Capitals

What will the Caps' defense look like under Laviolette and McCarthy?

Capitals

There were a handful of weaknesses that doomed the Capitals in 2019-20, but among the biggest was the team's defensive play. No one looked in-sync as opponents tormented Washington in its own zone, dominating net-front presence, intercepting breakout passes and often catching the team out of position. Fixing that will have to be one of the top priorities for new head coach Peter Laviolette and assistant coach Kevin McCarthy who will work with the defensemen. 

The Caps already have taken a step in the right direction towards addressing the blue line with a strong offseason.

One of the biggest holes on the blue line was the right side of the second pair. Washington really did not have a top-four option behind John Carlson. Nick Jensen played well at the end of the season, but struggled for the majority of the campaign, failing to lay claim to the job the team both wanted and needed him to take. In the offseason, general manager Brian MacLellan added three additional right defensemen in Justin Schultz, Trevor van Riemsdyk and Paul LaDue.

The added depth on the right will ensure the Caps are able to employ three combinations of left and right defensemen instead of forcing a player to play on his off-side.

"I'm really excited about the group of potentially eight defensemen that we can have and put together out there," McCarthy said. "I'm a big believer in lefty, righty combinations and I think that having that on our roster right now with the experience that these guys have, I think it really tends to get the most out of your players. I think that sometimes when you're a left shot playing the right side or vice-versa, it makes it tough to play the game and play the style of game that you want to play, especially in the offensive zone, keeping pucks alive on the board when they come out."

 

Right away, we can note one of the changes coming to the defense.

Under Todd Reirden, the defensemen typically switched sides in the offensive zone, making it easier to feed those players for one-time opportunities. McCarthy, however, believes it is more important to keep players on the strong side in order to keep the puck in at the blue line.

McCarthy also believes keeping the players on their strong side is important for transitions, something that was a major weakness last season.

"Even in the transition, the way teams skate today, the way they pressure you when you're making D-to-D passes in the neutral zone and getting pucks up to forwards, having that lefty, righty combination is huge," McCarthy said.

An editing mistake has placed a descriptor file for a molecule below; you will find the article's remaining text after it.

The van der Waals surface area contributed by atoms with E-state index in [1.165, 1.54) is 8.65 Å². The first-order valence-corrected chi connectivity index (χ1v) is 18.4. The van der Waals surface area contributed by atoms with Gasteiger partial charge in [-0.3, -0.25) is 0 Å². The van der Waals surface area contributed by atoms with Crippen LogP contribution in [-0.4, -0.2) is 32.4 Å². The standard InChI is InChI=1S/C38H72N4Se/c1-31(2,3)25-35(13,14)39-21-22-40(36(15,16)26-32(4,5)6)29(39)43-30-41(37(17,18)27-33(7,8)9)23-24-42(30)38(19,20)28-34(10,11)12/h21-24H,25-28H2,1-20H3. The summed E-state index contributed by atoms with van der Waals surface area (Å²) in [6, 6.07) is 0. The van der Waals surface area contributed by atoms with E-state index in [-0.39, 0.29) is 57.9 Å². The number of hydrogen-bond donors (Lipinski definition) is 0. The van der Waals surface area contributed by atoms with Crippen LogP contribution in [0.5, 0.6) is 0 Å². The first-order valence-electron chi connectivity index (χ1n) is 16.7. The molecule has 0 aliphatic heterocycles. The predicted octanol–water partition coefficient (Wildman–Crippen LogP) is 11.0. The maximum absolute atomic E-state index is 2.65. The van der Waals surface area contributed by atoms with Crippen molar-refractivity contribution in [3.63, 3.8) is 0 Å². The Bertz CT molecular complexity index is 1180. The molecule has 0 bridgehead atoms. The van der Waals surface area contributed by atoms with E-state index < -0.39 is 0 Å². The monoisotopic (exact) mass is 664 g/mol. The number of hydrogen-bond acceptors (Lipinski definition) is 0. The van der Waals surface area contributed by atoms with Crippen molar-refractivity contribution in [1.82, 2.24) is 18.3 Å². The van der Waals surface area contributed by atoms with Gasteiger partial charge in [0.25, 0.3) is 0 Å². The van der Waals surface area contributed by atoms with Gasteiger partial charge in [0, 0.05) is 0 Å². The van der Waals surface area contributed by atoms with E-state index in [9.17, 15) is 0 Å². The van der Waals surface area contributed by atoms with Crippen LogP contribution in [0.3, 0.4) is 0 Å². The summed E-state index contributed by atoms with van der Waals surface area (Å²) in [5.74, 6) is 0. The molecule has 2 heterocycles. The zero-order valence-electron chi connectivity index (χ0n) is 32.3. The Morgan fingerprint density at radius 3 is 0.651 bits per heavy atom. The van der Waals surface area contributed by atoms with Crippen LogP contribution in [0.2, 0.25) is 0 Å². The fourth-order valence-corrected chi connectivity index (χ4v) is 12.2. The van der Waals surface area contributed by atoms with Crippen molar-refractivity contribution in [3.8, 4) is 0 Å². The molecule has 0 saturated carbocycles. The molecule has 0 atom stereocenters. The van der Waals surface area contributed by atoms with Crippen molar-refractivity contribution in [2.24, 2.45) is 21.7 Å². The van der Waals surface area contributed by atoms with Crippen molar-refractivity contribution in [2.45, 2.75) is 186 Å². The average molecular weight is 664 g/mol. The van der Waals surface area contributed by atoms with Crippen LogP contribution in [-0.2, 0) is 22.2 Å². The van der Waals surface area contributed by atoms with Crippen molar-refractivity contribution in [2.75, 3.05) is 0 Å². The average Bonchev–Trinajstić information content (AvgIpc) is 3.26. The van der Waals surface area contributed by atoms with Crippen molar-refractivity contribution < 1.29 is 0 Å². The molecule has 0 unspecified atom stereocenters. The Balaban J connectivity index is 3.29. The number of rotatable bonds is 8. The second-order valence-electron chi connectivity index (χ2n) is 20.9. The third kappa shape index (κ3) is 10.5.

Last season, the Caps frequently turned the puck over in the neutral zone on transitions. The offense would take off down the ice as soon as Washington gained possession and the defensemen would look for long stretch passes through the opponent's forecheck. You can get away with those home run passes now and again, but the Caps became over-reliant on them and everyone knew it. Opponents would easily cut off the passing lanes for the defense with the offense already halfway down the ice leaving the defenseman with nowhere to go with the puck. They would either force a bad pass or hold on to the puck too long leading to numerous turnovers.

McCarthy wants to see the team play more of a five-man defense and transition so as not to leave the defensemen on an island with no one to pass to.

"I think the biggest thing for me, it's a group of five that you have to have in your defensive zone," McCarthy said. "You've got to stay tight, you've got passing options for your D. A lot of times, sometimes you get stretched out a little bit too much and you leave your defensemen hanging. I think it's really important as a group of five that you're passing lanes are there, especially your centermen coming in and supporting your defensemen on breakouts. I think it's really important. That's one thing we spend a lot of time on in practice especially at training camp just working on our breakouts, working on our routes and making sure that everybody's in the right position because a lot of times if you can make that first pass out of your zone on the breakout, good things happen after that. A lot of that's based on the support you're getting from your forwards."

Fixing the defense may seem like a tall task, but McCarthys is confident in the team personnel, so much so that he elected to forego retirement to come to Washington in pursuit of a Stanley Cup.

 

Laviolette's system is known for having the defensemen playing a very offensively aggressive style. McCarthy feels the makeup of the team is ideal for what he and Laviolette want to do.

McCarthy sees an "elite defenseman" in John Carlson, he likes having a locker room glue guy like Brenden Dillon and he's especially excited about what Dmitry Orlov can do.

"I've always been a big Orlov fan," McCarthy said. "I think that he's really a good offensive guy and I think he's going to fit into Lavi's system perfectly because he's a guy that can do the things in the offensive zone that you wanted to create those offensive and keep pucks alive and the offense going and activating and doing a lot of things that you see with the defensemen of today."

But before Caps fans start to think the defense is going to focus too much on the offense and thus make life even more difficult for the goalies than it was last season, don't worry. McCarthy and Laviolette know the importance of keeping the puck out of the net.

"As much as everybody talks about Lavi being an offensive coach, people don't realize for the first five years in Nashville, if you took the goals against for those five years combined, we had the best goals against in the National Hockey League," McCarthy said. "There's more to Lavi's system than just offense. We understand that offense scores goals, but defense wins championships and that's always been our philosophy."